The Bank of China:
Built in 1937 by Sassoon's rival H.H. Kung, it is a blend of 1920s American and traditional Chinese styles, clad in smooth Jinsan stones. The top is a pyramid with a square base, and was meant to be taller than the Sassoon House, but Sassoon succeeded in demanding it could not be taller, based on his greater payments of taxes?
Note the statue of Chen Yi:
He was a revolutionary commander and first mayor of Shanghai after 1949.
The former Yokohama Specie Bank Building and the former Yangtze Insurance Association Building:
The building on the left was designed by Palmer & Turner's Tug Wilson and Frank Collard in Greek Neo-Classical style. Now the Industrial and Commercial Bank of China. The building on the right was built in 1920, a reinforced concrete structure designed by Palmer & Turner in elclectic style. It is now the Agricultural Bank of China.
The former Jardine Matheson Building:
Completed in 1922 on a lot first registered in 1843. A reinforced concrete structure faced in granite in Renaissance style, it is most famous for having had separate facilities for the Chinese. Now the Foreign Trade Mission.
The former Glen Line Building:
Built in 1922, it was designed by Tug Wilson of Palmer & Turner in a "free" Renaissance style; it is now the Shanghai Media & Entertainment Group Building.
The former Banque de l'Indochine:
Built in 1914 and designed by Atkinson & Dallas in Italian Renaissance style with the elevation divided into three parts horizontally and vertically, with a Baroque arched gate; now the China Everbright Bank.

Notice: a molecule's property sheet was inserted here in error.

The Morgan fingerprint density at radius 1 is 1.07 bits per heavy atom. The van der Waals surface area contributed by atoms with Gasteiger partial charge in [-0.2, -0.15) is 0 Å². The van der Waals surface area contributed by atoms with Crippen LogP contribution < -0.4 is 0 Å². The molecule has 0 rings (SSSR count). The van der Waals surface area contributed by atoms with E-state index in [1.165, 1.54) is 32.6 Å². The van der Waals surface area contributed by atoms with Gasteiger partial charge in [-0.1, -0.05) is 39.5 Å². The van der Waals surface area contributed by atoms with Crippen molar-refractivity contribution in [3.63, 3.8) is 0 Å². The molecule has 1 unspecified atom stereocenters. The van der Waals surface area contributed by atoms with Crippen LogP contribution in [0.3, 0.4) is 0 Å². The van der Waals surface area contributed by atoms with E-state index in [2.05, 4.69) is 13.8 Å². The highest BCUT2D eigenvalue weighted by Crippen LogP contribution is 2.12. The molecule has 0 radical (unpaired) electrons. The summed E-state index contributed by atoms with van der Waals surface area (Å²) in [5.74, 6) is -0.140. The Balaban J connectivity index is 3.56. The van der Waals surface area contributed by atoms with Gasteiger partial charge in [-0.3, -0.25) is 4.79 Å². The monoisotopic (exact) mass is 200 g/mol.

The Bund and the promenade:
The promenade retaining wall is growing flowers:
Huangpu Park is the smallest and oldest park in Shanghai.
Established in 1888 and designed by a Scottish gardener in European style, it was the first public garden in Shanghai, but the Chinese were banned from using it in 1890-1928.
Unidentified but heroic statue:
A panorama of Pudong across the river:
And as seen with the sun on it:
A Mississippi Paddlewheeler?!
The Monument to the Peoples' Heroes:
Built by the Shanghai municipal government in the 1990s to commemorate revolutionary martyrs as well as those who have lost their lives fighting natural disasters. The very tall concrete structure has three stylized rifles leaning against each other. Below the tower is a stone relief mural of these martyrs:
Respect for the martyrs?
Note the tourist on the far right:
The Peninsula Hotel:
Became the Peninsula Hotel in 2009, on the grounds of the former Consulate-General Building of the United Kingdom.
Where the Suzhou Creek meets the Huangpu River, two of the 2010 Expo mascots greet passersby:
The Waibaidu or Garden Bridge:
The first all-steel bridge in China, constructed in 1907 by the Cleveland Bridge & Engineering Co.
The Russian Consulate-General Building:
Built in 1916 in eclectic style.
Traditionally we have pizza on Saturdays, so we stopped at a Pizza Hut and marveled at their 20-page menu with items we have never heard of before! Had a medium thin-crust pizza with salmon and octopus and a wasabi dressing. Yummy!
That evening Kent's boss and his wife took us to dinner in Xintiandi, a renovated area of shops and restaurants. Had a great meal at the Chinese restaurant called South Beauty.